Losing weight is not easy; in fact, many people find it challenging. It’s hard, tests your patience and discipline, and definitely tests your commitment, especially when you’re not seeing any progress.
Most people that try to lose weight have stages of success, particularly at the beginning, followed by stages of failure, and then comes the inevitable plateau. Whether it’s lack of sleep, poor diet, or stress, any number of factors can slow your weight loss progress.
Today, we examine the top 5 most common reasons people fail to lose weight. Some will seem obvious, while others will take you by surprise. But one thing is for sure, after reading this article, you’ll be one step closer to achieving your weight loss goals.
Five common reasons why you’re not losing weight
Below are 5 common factors holding you back from achieving your weight loss goals. Chances are, you’re failing at one or more of these, so take your time to read through them before evaluating your exercise and diet to make appropriate changes.
1Lack of sleep
Lack of sleep and poor sleep quality are major contributors to unwanted weight gain. Some studies have concluded that lack of sleep slows your metabolism and can negatively impact the secretion of cortisol, making you hungry; that’s a double whammy.
According to a National Institutes of Health study, 25% of men and 9% of women have OSA or obstructive sleep apnoea. However, a whopping 93% of obese males and 74.5% of obese women also suffer from OSA and other sleep disorders. This study highlights the possible connection between lack of sleep and weight gain.
Many people make the fundamental mistake of overeating, and if you’re not tracking your calories or at least keeping a food diary, it’s easy to do. The main reason most people overeat is portion control. Controlling your portions is tricky to manage, especially if you’re someone who likes to eat out a lot.
Start by keeping a detailed food diary or using one of the many apps that help track your calories. Another factor to consider is your metabolism. Some studies show that muscle mass declines by 3% every decade after age 30, so if you’re eating the same calories at 50 as you did at 30, you’re almost certainly going to put on extra weight.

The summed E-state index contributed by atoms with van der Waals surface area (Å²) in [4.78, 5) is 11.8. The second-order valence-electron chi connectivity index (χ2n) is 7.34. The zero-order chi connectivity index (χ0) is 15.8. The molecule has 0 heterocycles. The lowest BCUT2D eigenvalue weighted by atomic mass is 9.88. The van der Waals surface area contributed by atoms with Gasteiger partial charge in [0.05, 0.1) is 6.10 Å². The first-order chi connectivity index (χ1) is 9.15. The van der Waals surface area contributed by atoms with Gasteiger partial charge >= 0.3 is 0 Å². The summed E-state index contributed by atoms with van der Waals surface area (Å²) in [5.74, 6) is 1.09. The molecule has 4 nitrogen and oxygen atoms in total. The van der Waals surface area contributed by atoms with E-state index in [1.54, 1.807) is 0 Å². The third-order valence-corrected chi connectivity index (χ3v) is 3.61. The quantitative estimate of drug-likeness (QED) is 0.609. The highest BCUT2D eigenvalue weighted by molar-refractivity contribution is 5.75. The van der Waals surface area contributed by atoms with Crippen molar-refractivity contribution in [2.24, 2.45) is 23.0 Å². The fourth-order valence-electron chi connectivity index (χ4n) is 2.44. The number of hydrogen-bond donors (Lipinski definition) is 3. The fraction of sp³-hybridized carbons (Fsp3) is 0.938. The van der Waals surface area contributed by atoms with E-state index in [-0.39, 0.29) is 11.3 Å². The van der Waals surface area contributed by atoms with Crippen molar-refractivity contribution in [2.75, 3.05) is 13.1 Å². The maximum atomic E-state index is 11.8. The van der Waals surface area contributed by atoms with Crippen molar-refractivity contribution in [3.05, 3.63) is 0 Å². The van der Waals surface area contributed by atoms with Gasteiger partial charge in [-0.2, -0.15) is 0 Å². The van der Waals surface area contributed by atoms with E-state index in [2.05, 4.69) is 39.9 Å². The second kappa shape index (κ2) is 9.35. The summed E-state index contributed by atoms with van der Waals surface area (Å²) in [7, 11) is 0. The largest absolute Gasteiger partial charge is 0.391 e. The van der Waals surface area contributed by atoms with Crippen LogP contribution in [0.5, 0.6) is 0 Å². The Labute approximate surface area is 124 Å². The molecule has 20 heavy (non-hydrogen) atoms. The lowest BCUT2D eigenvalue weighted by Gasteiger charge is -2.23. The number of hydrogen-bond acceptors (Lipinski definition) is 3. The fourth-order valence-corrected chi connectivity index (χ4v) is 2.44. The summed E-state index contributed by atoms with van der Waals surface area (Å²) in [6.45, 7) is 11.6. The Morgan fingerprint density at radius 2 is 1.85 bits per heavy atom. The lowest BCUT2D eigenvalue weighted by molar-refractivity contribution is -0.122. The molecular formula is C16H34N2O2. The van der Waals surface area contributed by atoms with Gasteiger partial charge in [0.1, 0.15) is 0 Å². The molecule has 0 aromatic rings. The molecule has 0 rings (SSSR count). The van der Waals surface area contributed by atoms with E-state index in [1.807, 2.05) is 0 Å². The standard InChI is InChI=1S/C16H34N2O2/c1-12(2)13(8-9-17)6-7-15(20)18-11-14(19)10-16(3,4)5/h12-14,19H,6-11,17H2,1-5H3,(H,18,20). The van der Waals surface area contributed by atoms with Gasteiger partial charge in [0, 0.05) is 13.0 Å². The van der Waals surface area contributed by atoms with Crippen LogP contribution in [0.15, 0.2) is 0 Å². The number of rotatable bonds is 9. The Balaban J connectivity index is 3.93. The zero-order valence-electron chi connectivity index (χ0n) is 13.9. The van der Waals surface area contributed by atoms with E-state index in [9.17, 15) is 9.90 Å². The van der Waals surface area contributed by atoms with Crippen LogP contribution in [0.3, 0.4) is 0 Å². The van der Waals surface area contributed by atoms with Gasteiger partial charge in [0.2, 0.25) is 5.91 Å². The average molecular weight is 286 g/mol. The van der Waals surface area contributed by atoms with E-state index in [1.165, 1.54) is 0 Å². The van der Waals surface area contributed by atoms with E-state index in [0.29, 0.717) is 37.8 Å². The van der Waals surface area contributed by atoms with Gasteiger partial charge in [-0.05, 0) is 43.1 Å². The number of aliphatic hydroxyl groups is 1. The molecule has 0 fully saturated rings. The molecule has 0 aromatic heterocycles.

3Not exercising enough
One of the most common reasons people struggle to lose weight is not burning enough calories. It also doesn’t help that the best fat-burning workouts are the most challenging: Aerobic training and Strength training.
Those experienced gym-goers with a solid fitness base enjoy these tough workouts, but for beginners to fitness, it’s another story. Doing a 45-minute HIIT session can be a real shock for beginners and enough to turn many away.
So how much exercise do your need to lose weight? According to the CDC’s Physical Activity Guidelines for America, adults need 150 minutes of moderate-intensity weekly exercise and two days of resistance training.
Aerobic training is any exercise that increases your heart and gets you breathing harder. Whether riding a bike, taking a walk, or mowing the lawn, if your heart rate increases, these activities count. Intensity simply refers to how hard you’re working; for example, working at “moderate intensity,” you should be sweating but able to hold a conversation.
Here are a few activities you can perform at moderate intensity: